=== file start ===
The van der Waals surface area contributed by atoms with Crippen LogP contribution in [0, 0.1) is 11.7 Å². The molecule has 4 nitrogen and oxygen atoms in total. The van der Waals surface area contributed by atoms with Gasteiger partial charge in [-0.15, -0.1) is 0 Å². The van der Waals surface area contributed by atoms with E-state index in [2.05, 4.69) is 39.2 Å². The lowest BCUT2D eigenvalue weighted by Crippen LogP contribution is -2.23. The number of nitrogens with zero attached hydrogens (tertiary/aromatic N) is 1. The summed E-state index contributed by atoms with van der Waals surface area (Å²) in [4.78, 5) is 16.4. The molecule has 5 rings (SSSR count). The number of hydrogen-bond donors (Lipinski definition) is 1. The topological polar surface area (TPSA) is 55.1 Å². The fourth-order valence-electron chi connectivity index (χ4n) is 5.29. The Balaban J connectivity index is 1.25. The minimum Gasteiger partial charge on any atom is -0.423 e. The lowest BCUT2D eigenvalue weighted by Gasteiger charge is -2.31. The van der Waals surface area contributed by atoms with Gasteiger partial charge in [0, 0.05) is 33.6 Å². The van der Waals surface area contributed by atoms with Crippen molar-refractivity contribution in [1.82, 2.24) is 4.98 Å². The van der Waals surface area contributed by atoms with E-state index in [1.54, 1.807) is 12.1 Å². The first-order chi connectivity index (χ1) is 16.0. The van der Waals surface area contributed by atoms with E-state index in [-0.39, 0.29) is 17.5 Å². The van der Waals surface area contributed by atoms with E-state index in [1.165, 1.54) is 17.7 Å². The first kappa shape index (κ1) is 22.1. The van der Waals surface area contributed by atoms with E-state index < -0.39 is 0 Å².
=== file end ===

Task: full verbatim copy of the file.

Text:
The van der Waals surface area contributed by atoms with Crippen LogP contribution in [0, 0.1) is 11.7 Å². The molecule has 4 nitrogen and oxygen atoms in total. The van der Waals surface area contributed by atoms with Gasteiger partial charge in [-0.15, -0.1) is 0 Å². The van der Waals surface area contributed by atoms with E-state index in [2.05, 4.69) is 39.2 Å². The lowest BCUT2D eigenvalue weighted by Crippen LogP contribution is -2.23. The number of nitrogens with zero attached hydrogens (tertiary/aromatic N) is 1. The summed E-state index contributed by atoms with van der Waals surface area (Å²) in [4.78, 5) is 16.4. The molecule has 5 rings (SSSR count). The number of hydrogen-bond donors (Lipinski definition) is 1. The topological polar surface area (TPSA) is 55.1 Å². The fourth-order valence-electron chi connectivity index (χ4n) is 5.29. The Balaban J connectivity index is 1.25. The minimum Gasteiger partial charge on any atom is -0.423 e. The lowest BCUT2D eigenvalue weighted by Gasteiger charge is -2.31. The van der Waals surface area contributed by atoms with Gasteiger partial charge in [0, 0.05) is 33.6 Å². The van der Waals surface area contributed by atoms with Crippen molar-refractivity contribution in [1.82, 2.24) is 4.98 Å². The van der Waals surface area contributed by atoms with E-state index in [1.54, 1.807) is 12.1 Å². The first-order chi connectivity index (χ1) is 16.0. The van der Waals surface area contributed by atoms with E-state index in [-0.39, 0.29) is 17.5 Å². The van der Waals surface area contributed by atoms with E-state index in [1.165, 1.54) is 17.7 Å². The first kappa shape index (κ1) is 22.1. The van der Waals surface area contributed by atoms with E-state index < -0.39 is 0 Å².